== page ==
Opera Memphis isn’t returning to The Orpheum. Not for a while, anyway. Puccini's popular tragedy La Boheme, which inspired the frequently-revived Broadway musical/cultural touchstone Rent opens the season at Germantown Performing Arts Centre, where Canty staged his rambunctious Die Fledermaus. Donizetti's The Elixir of Love follows, and in the same location. The season ends with a weeklong festival of chamber Operas at Playhouse on the Square, where OM gave Michael Ching’s A Midsummer Night’s Dream its noteworthy world premiere.
So the changes aren’t simply a matter of location, location, location. Selections chosen for the festival include Bon Appetite and This is the Rill Speaking, a pair of one acts by American composer Lee Hoiby. Rill was written in collaboration with playwright Lanford Wilson, who died in 2011, and whose work is being produced by both Theatre Memphis and Playhouse on the Square next season. Bon Appetite depicts Julia Child in her studio teaching Americans how to bake a proper chocolate cake (with espresso!).
It’s a smartly plotted, synergistic mix of popular favorites and uncommon delights that errs on the side of quirky. There’s much for the traditionalist, and some tasty bait for the opera curious still put off by surtitles and stereotypes.
The Orpheum’s a jewel, opulent and over-the-top in every way. But the ornate frame can also compete with what’s happening on stage. Intimacy has never been a strong point. Intimacy’s also what made the a cappella A Midsummer Night’s Dream. It's what made a sold-out Die Fledermaus feel more exciting than just another clever staging of Die Fledermaus. Even though the grand chandeliers seem almost like an extension of John Pascoe’s beautifully-imagined scenic design, more intimacy might have have done Opera Memphis’s already excellent Don Pasquale a world of good.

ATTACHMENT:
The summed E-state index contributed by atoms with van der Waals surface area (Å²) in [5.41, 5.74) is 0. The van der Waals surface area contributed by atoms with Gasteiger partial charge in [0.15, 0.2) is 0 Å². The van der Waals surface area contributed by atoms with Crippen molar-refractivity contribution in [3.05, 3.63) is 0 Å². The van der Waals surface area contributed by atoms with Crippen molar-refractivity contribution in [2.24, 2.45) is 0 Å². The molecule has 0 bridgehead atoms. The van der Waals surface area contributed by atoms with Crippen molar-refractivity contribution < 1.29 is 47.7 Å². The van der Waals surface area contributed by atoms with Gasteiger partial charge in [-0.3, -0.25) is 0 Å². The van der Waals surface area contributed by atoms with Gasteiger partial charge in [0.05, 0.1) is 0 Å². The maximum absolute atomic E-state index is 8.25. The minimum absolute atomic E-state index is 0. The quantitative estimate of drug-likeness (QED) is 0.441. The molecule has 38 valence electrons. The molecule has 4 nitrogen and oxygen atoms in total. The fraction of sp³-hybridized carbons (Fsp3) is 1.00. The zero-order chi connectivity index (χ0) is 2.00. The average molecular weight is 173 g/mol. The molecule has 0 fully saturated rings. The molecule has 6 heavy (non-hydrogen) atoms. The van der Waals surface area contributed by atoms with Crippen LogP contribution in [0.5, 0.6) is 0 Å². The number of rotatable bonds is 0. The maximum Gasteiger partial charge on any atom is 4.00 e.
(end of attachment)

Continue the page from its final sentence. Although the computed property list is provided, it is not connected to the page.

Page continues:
Pasquale is inspired by the rowdy sometimes rude and often acrobatic performances born in the street markets of Italy. The Commedia dell’arte was eventually subsidized by the upper class, lost most of its edge and evolved into a more polite character- driven dance drama. It was eventually absorbed into the Opera buffa.
The characters are all stock and soaked in tradition. Stefano de Peppo honors those traditions as the titular Don Pasquale, an old (but well preserved) Pantalone who wants to marry.
Pantalone is the the Commedia’s ultimate cloud-punching “get off my lawn” crank. In the American idiom he has always been well represented from Jack Benny’s surreal stinginess to the posture and mannerisms of Mr. Burns from The Simpsons.
de Peppo’s movement — let’s call it a lazzo of the bad back— is studied, precise and a real treat to watch. His expressive bass voice seems especially well suited for Donizetti's giddier passages.
Soprano Monica Yunus is a joyfully duplicitous Norina, the bride of Don Pasquale. The Metropolitan Opera regular has luminous eyes made for comedy. Her performance style is less formal than de Peppo’s but she throws herself into the part. The post shopping-spree scene plays out like a lost episode of I Love Lucy translated into Italian and set to music. All she can do is show off her prizes, all he can say (or sing) is, “DIVORCE!”
Don Pasquale’s a ridiculous story with no redeeming qualities and it was never supposed to be anything else. If it doesn’t sound spectacular look great and make you laugh there’s just not much there. With the help of conductor Ari Pelto’s nuanced work in the pit and Garnett Bruce’s mostly crisp (occasionally crowded) stage direction it does all of these things— mostly. And with quite a bit of style.
Essential deets here.